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Old 08-16-2011, 07:30 PM
campi campi is offline
Join Date: Jun 2007
Location: Washington, D.C.
Posts: 205
Default RV-4 Approach Speeds and POH

I recently bought an RV-4, and would like to get some feedback on approach speeds. The airplane has a 160 hp fuel injected engine, and a fixed pitch 79 Sensenich prop set for cruise. It weighs 986 pounds empty. It does not like to slow down or come down!

In the pattern I have been flying 100 mph on initial approach and downwind, slowing to 90 on base, and then on down to about 80 mph with full flaps on final. It feels solid at that speed, but I wonder if I'm approaching too fast, particularly when solo and with half tanks.

Also, if anyone has a POH that they could share for a 4 similarly equipped to mine, that would be most appreciated. I'm trying to put one together now.

RV-6 (Purchased and sold)
RV-4 (Purchased and sold)
VAF # 1303
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Old 08-16-2011, 07:43 PM
Sid Lambert Sid Lambert is offline
Join Date: Jul 2005
Location: North Atlanta
Posts: 1,119

Practice slowing it down a bit. 75 MPH works well for short final and it makes for plenty of stability in the flare. You can stop with just a touch of brakes in 1800' or so from the end of the runway.

I also practice dragging it in all the way down at 65 MPH. At that speed you use power until you are ready to touch down and it touchs as soon as power is reduced. I can turn off in 500 feet with that speed but there is very little margin of error.

I use 80 MPH with a passenger, 75 solo and less just for fun in smooth air.
Sid Lambert

RV-7 Sold
RV-4 - Flying - O-320 Fixed Pitch - Red over Yellow

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Old 08-16-2011, 08:16 PM
Kevin Horton's Avatar
Kevin Horton Kevin Horton is offline
Join Date: Jan 2005
Location: Ottawa, Canada
Posts: 2,352

Keep in mind that these are not production aircraft, where each one of a model is assumed to exactly like each other one. Errors in the airspeed system may vary quite a bit from one RV to the next, so IAS values that work for one pilot in one aircraft may be all wrong for another pilot in another aircraft.

Go up on a very smooth day, with no turbulence, and see exactly what the IAS is at the stall with landing flap and idle power. Then try simulated approaches at altitude at ever so slower speeds, with a simulated landing flare at the bottom of each one. Then, try it for real, with approaches to the runway, decreasing the speed a knot or two on each approach. Pay very close attention to how the aircraft responds in the landing flare. You will eventually find that at some particular approach speed the flare is getting pretty dicey. Add a few knots for a buffer (to allow for safety with the airspeed variations you see in typical wind conditions) and call this speed your absolute minimum approach speed. I suggest your minimum approach speed should be at least 5 kt greater than the speed you demonstrate on that perfectly smooth day.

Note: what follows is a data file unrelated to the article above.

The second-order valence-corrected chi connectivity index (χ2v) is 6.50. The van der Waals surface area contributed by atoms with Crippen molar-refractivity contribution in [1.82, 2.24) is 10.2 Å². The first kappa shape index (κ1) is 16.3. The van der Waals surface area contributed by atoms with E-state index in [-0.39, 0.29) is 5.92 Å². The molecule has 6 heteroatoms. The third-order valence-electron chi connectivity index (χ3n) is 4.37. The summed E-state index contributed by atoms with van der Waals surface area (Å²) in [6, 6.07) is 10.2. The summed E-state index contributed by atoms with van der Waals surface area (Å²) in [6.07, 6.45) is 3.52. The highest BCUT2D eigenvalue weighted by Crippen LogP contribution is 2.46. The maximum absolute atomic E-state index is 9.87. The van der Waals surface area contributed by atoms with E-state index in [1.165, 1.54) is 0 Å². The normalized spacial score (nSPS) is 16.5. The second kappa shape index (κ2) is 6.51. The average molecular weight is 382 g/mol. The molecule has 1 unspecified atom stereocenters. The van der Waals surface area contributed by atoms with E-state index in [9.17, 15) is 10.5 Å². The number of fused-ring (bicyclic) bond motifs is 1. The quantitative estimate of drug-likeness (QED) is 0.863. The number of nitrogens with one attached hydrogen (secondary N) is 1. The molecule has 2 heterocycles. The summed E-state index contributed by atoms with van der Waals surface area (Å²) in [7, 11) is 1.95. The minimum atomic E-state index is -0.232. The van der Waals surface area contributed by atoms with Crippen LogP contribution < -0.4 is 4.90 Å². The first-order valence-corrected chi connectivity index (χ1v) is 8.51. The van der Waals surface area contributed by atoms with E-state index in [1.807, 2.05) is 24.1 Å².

If you have a different technique for short field landings (maybe you add power during the flare instead of pulling to idle), then do it all over again with this technique to define your minimum short field approach speed.

The minimum approach speeds you find are valid at whatever your test weight was. If you increase the weight, you'll need to bump the minimum approach speeds up too. A 10% weight increase would require a 5% increase in speed to keep the same margin to the stall.
Kevin Horton
Moses Lake, WA, USA
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Old 08-17-2011, 06:15 AM
fixnflyguy fixnflyguy is offline
Join Date: Jan 2006
Location: Winston-Salem, N.C.
Posts: 967
Default RV-4 speeds

I have a -4 with a 160hp, wood Sterba prop, weigh about the same as yours. I also fly DW at 100, usually do a blended base/final reducing to 70 on short final if solo, hold 80 if I have a pax. I agree with Sids #s also, and you can really get slow with power, but nose will be high and sink rate must be watched at those conditions when power is reduced. I often practice (at altitude) descending turns at 60-70 mph with flaps 1/2 and full as would be done in the pattern. RV's do very well as long as the ball is centered. Its also good to practice will help you slow since no C/S prop. Keep practicing !